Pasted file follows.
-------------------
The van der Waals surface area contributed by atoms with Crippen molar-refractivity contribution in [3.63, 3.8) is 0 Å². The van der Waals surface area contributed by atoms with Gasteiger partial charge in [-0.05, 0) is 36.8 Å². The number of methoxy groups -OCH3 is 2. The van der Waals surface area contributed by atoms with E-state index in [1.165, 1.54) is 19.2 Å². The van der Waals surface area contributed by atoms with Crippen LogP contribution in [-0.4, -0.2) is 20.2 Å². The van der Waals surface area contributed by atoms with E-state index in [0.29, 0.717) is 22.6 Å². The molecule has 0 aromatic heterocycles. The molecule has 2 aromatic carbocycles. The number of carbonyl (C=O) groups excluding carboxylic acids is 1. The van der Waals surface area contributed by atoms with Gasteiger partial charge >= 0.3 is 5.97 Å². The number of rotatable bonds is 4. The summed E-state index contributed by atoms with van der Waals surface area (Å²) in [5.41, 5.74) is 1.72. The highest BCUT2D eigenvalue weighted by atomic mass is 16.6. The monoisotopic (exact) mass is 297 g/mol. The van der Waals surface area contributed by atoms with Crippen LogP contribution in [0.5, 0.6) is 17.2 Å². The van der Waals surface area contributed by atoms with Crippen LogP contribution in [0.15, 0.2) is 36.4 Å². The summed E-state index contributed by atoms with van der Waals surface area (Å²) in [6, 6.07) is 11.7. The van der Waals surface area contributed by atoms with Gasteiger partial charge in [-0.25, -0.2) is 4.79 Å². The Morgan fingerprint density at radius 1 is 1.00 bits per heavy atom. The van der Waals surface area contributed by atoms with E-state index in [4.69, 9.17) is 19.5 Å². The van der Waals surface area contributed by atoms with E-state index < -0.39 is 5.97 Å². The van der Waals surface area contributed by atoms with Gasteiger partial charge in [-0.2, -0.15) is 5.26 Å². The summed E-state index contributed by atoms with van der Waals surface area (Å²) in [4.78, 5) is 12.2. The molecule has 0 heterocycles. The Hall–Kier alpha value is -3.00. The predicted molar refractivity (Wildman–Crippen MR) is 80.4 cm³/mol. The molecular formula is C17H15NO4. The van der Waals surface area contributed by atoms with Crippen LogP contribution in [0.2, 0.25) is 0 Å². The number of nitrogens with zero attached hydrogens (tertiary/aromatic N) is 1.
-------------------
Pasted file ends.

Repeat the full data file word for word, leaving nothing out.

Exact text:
The van der Waals surface area contributed by atoms with Crippen molar-refractivity contribution in [3.63, 3.8) is 0 Å². The van der Waals surface area contributed by atoms with Gasteiger partial charge in [-0.05, 0) is 36.8 Å². The number of methoxy groups -OCH3 is 2. The van der Waals surface area contributed by atoms with E-state index in [1.165, 1.54) is 19.2 Å². The van der Waals surface area contributed by atoms with Crippen LogP contribution in [-0.4, -0.2) is 20.2 Å². The van der Waals surface area contributed by atoms with E-state index in [0.29, 0.717) is 22.6 Å². The molecule has 0 aromatic heterocycles. The molecule has 2 aromatic carbocycles. The number of carbonyl (C=O) groups excluding carboxylic acids is 1. The van der Waals surface area contributed by atoms with Gasteiger partial charge >= 0.3 is 5.97 Å². The number of rotatable bonds is 4. The summed E-state index contributed by atoms with van der Waals surface area (Å²) in [5.41, 5.74) is 1.72. The highest BCUT2D eigenvalue weighted by atomic mass is 16.6. The monoisotopic (exact) mass is 297 g/mol. The van der Waals surface area contributed by atoms with Crippen LogP contribution in [0.5, 0.6) is 17.2 Å². The van der Waals surface area contributed by atoms with Crippen LogP contribution in [0.15, 0.2) is 36.4 Å². The summed E-state index contributed by atoms with van der Waals surface area (Å²) in [6, 6.07) is 11.7. The van der Waals surface area contributed by atoms with Gasteiger partial charge in [-0.25, -0.2) is 4.79 Å². The Morgan fingerprint density at radius 1 is 1.00 bits per heavy atom. The van der Waals surface area contributed by atoms with E-state index in [4.69, 9.17) is 19.5 Å². The van der Waals surface area contributed by atoms with E-state index < -0.39 is 5.97 Å². The van der Waals surface area contributed by atoms with Gasteiger partial charge in [-0.2, -0.15) is 5.26 Å². The summed E-state index contributed by atoms with van der Waals surface area (Å²) in [4.78, 5) is 12.2. The molecule has 0 heterocycles. The Hall–Kier alpha value is -3.00. The predicted molar refractivity (Wildman–Crippen MR) is 80.4 cm³/mol. The molecular formula is C17H15NO4. The van der Waals surface area contributed by atoms with Crippen LogP contribution in [0.2, 0.25) is 0 Å². The number of nitrogens with zero attached hydrogens (tertiary/aromatic N) is 1.